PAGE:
Like so many others, community involvement is not unfamiliar to me. This is why when approached by Mensch to write this piece and share my NEW Covid -19 experiences and learnings, I found it strange and difficult to separate the two.

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I didn’t see my immersion in the ever-growing needs brought about by this surreal and unimaginable pandemic as something new. Merely an extension of what has always driven me and so many others with whom I’ve collaborated.

As I’m now asked to share my own story of volunteerism…. I realise a good place to start is my connection with The Angel Network – a national voluntary organization and registered NPO, founded by the wonderful Glynne Wolman, and run via the power of social media.

The goal of The Angel Network is to create a gateway for accessible giving. To facilitate and mobilize acts of kindness. Their virtual structure and technology together with their committed team and networks has enabled an immediate scalable response to COVID-19. This NPO supported by an amazing group of women has collaborated, dovetailed and networked with organizations like Ladles of Love, Mensch and various CANS.

Community work has always taught me to access underutilised resources. So when Ladles Of Love began their sandwich drive, I co-opted my willing husband as my Uber driver. We went from door to door collecting lovingly made sandwiches and hard-boiled eggs. The kindness and generosity of this initiative necessitated Ladles to automate and move to the CTICC.The 54 people I’ve collected from, has certainly brightened my Tuesdays and Fridays as we exchange warm greetings and brief anecdotes…. making these collection trips longer than they should be, but certainly worthwhile!

The CAN (Community Action Network) initiative started to pair suburbs across the Western Cape with those impoverished communities in need, has rolled out successfully far and wide. I joined the Gardens CAN (paired with Nyanga), and have been blown away by the passion and dedication of the group. Being someone who needs to be action-orientated, I soon became part of the subcommittee made up of a group of highly competent and skilled individuals. A GBV human right’s activist, a journalist for Ground Zero, a Professor of African studies, NGO professionals, many in the film industry, and others.  Very soon our spare garage became the distribution hub for the generous donations received from the “Food for All” non-perishable and toiletries drive that have drop off points at the various shopping centres in our area.

My learning curve from our regular Zoom meetings has been exponential. We share best practices and brainstorm ideas on how we CAN make a difference. And we have, through supporting four soup kitchens, a drive for women exposed to domestic violence in need of data, and the feeding of ± 200 families with food parcels in collaboration with Yebofresh.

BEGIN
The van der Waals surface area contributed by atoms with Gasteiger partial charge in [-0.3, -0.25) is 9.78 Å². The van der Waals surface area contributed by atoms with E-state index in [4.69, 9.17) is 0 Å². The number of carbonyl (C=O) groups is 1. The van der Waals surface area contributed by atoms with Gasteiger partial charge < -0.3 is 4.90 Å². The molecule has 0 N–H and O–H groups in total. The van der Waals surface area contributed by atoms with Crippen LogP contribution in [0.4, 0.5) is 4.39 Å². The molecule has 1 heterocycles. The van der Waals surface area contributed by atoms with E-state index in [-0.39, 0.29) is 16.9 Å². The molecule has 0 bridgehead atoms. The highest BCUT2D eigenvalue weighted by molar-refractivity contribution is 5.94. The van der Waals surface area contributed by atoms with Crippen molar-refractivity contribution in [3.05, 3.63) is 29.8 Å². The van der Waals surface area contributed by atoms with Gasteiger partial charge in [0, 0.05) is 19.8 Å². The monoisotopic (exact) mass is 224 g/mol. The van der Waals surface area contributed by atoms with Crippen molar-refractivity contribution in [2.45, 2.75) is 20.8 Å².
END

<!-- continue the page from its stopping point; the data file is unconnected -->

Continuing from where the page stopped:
As Vice-Chair for Oranjia, the children within our care became our priority. The rallying together of the staff and committee to ensure the safety of our precious cargo, was beyond heartfelt. I am enormously proud to be involved with such an amazing organization with such immense commitment, leadership and Heart!

Whilst for me, this pandemic has only exacerbated the already existing disparity of the need in our beautiful city… it has also united many into action. The growing needs, inequalities, hunger, unemployment and uncertainty of our future, can no longer be ‘masked’.

I have witnessed the unbelievable symbiotic dovetailing of partnerships develop, and many selfless communities mobilize together to make a difference. There is something very poignant for me in being part of this. I look at my role in this web of connections and realize more and more that ‘the whole really is greater than the sum of its parts, and that ‘involvement is good, but making a difference is better’.

I am reminded of the following parable on making a difference, a concept that if each of us adopts, creates a culture of sustainability.

One day, an old man was walking along a beach that was littered with thousands of starfish that had been washed ashore by the high tide. As he walked he came upon a young boy who was eagerly throwing the starfish back into the ocean, one by one.

Puzzled, the man looked at the boy and asked what he was doing. Without looking up from his task, the boy simply replied, “I’m saving these starfish, Sir”.

The old man chuckled aloud, “Son, there are thousands of starfish and only one of you. What difference can you make?”The boy picked up a starfish, gently tossed it into the water and turning to the man, said, “I made a difference to that one!”